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INTERNATIONAL PAINFUL BLADDER FOUNDATION
Bladder Pain Syndrome
Interstitial Cystitis, Bladder Pain Syndrome,
Hypersensitive Bladder, Hunner Lesion
Chronic Pelvic Pain, Associated Disorders
An overview of
Diagnosis & Treatment
Jane M. Meijlink
International Painful Bladder Foundation 2014
This information brochure is published by the International Painful Bladder Foundation.
The International Painful Bladder Foundation is registered at the Chamber of Commerce Rotterdam, Netherlands, under number 24382693.
email@example.com www.painful-bladder.org ISBN number: 90-810327-1-2 © 2006-2016 Jane M. Meijlink, Naarden Date of revised publication: May 2016 Interstitial Cystitis/Bladder Pain Syndrome: Diagnosis & Treatment IPBF Publication No. 1.
Jane M. Meijlink Mahlerlaan 4 1411 HW Naarden Netherlands Email: firstname.lastname@example.org The International Painful Bladder Foundation (IPBF) does not engage in the practice of medicine. It is not a medical authority nor does it claim to have medical knowledge. The IPBF advises patients to consult their own physician before undergoing any course of treatment or medication.
Every effort has been made to ensure that the information provided is up-to-date, but no guarantee is made to that effect.
The International Painful Bladder Foundation does not necessarily endorse any of the commercial products or treatments mentioned in this publication.
No part of this brochure may be reproduced, translated or made public in any form or any means without prior consent in writing from the author and without stating the source. Requests should be addressed to: Jane M. Meijlink, email@example.com International Painful Bladder Foundation 2014 3
LIST OF CONTENTS:Terminology and abbreviations used Chapter 1: What is interstitial cystitis/bladder pain syndrome (IC/BPS)?
Chapter 2: Impact on life.
Chapter 3: Brief historical overview.
Chapter 4: Diagnosis.
Chapter 5: Treatment.
Chapter 6: IC/BPS and associated disorders Chapter 7: Fatigue in IC/BPS patients: impact & coping
1. List of relevant confusable diseases and how they can be excluded or diagnosed
2. Diet modification
3. Questions to assess the possibility of an IC/BPS patient having associated disorders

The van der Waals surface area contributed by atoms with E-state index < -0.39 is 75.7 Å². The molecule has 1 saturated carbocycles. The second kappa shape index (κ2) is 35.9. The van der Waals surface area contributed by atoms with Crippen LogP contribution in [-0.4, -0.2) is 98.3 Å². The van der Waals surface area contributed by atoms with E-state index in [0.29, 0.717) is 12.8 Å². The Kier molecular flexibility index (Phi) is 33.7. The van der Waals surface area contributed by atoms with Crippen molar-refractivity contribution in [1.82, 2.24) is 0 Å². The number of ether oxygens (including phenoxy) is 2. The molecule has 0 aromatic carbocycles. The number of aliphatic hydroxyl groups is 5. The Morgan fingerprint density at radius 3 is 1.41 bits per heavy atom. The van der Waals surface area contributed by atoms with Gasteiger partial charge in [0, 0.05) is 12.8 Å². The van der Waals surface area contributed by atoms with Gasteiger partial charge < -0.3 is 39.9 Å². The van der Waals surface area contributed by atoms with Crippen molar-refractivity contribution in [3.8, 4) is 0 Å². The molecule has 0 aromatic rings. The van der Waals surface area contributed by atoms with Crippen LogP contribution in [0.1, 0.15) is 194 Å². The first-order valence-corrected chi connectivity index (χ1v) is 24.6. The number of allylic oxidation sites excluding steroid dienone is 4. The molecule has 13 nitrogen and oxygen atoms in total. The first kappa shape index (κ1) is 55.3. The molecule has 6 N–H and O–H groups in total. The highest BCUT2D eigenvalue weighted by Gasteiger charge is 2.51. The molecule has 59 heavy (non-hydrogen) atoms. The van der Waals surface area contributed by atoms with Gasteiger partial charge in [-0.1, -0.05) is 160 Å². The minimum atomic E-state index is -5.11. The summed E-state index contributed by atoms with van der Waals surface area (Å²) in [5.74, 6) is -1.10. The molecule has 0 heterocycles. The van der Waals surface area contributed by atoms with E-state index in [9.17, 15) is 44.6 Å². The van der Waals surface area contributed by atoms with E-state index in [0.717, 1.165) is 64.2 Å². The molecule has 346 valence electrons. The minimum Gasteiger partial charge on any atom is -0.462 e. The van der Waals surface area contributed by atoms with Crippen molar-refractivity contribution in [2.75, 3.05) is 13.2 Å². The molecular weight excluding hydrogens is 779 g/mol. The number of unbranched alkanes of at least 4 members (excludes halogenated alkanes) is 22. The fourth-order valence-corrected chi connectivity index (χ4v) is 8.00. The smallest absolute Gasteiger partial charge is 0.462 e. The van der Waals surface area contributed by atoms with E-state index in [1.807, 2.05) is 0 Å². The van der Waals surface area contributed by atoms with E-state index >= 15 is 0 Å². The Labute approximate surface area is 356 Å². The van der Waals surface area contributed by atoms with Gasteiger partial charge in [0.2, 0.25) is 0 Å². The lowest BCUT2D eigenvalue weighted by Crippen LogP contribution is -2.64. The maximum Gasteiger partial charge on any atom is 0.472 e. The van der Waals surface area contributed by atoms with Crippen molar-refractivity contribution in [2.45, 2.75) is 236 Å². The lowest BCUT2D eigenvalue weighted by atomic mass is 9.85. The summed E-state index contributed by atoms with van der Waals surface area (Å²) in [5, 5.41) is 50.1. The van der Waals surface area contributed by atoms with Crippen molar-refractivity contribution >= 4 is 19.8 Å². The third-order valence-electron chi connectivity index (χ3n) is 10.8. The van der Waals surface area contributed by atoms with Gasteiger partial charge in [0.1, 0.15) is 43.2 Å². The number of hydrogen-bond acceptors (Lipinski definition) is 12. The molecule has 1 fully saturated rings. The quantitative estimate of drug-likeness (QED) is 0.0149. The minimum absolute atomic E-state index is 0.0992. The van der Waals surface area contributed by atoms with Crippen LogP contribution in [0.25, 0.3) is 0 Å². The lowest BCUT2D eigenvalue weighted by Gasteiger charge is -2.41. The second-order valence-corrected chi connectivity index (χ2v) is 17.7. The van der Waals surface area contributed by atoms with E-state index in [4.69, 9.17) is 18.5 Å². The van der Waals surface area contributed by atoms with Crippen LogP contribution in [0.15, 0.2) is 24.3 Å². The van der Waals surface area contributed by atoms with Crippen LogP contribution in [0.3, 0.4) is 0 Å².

4. Fatigue in IC/BPS patients References & further reading.
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TERMINOLOGY AND ABBREVIATIONS USED:
CHAPTER 1 - WHAT IS INTERSTITIAL CYSTITIS/BLADDER PAINSYNDROME (IC/BPS)?
A normal urinary bladder should not cause pain or hypersensitivity. Pain, irritation, discomfort or a feeling of pressure in and around the bladder, with a frequent and often urgent need to urinate can have many different causes. It may be related to the urinary tract, the genital tract, the bowel, nervous system or muscular system. It may be due, for example, to bacterial, viral or fungal infections, infestations, stones, benign or malignant tumours, endometriosis, systemic autoimmune disease, drugs or chemicals, and including more recently ketamine abuse. Table 1 on page 16 provides a summary of many possible causes of these symptoms.
However, if a thorough investigation has revealed none of these disorders, there is another possibility. Interstitial cystitis/bladder pain syndrome (IC/BPS), also known as painful bladder syndrome (PBS) or - particularly in East Asian countries - as hypersensitive bladder (HSB) and sometimes grouped under the collective heading of chronic pelvic pain (CPP), is a distressing, chronic bladder disorder of unknown cause, with persistent or recurrent symptoms of pain/hypersensitivity, irritation, discomfort or pressure related to the bladder and usually accompanied by a frequent and urgent, overwhelming need to urinate day and night. While the symptoms may resemble a urinary tract infection (cystitis), there is no infection to be seen in the urine and tests reveal no identifiable disorder that could account for the symptoms.
Currently two main types: with or without lesions
At the present time, two main types can be distinguished:
- the classic inflammatory type with Hunner lesion (formerly known as Hunner’s ulcer, or Ulcerative IC, sometimes also referred to today as Hunner Disease)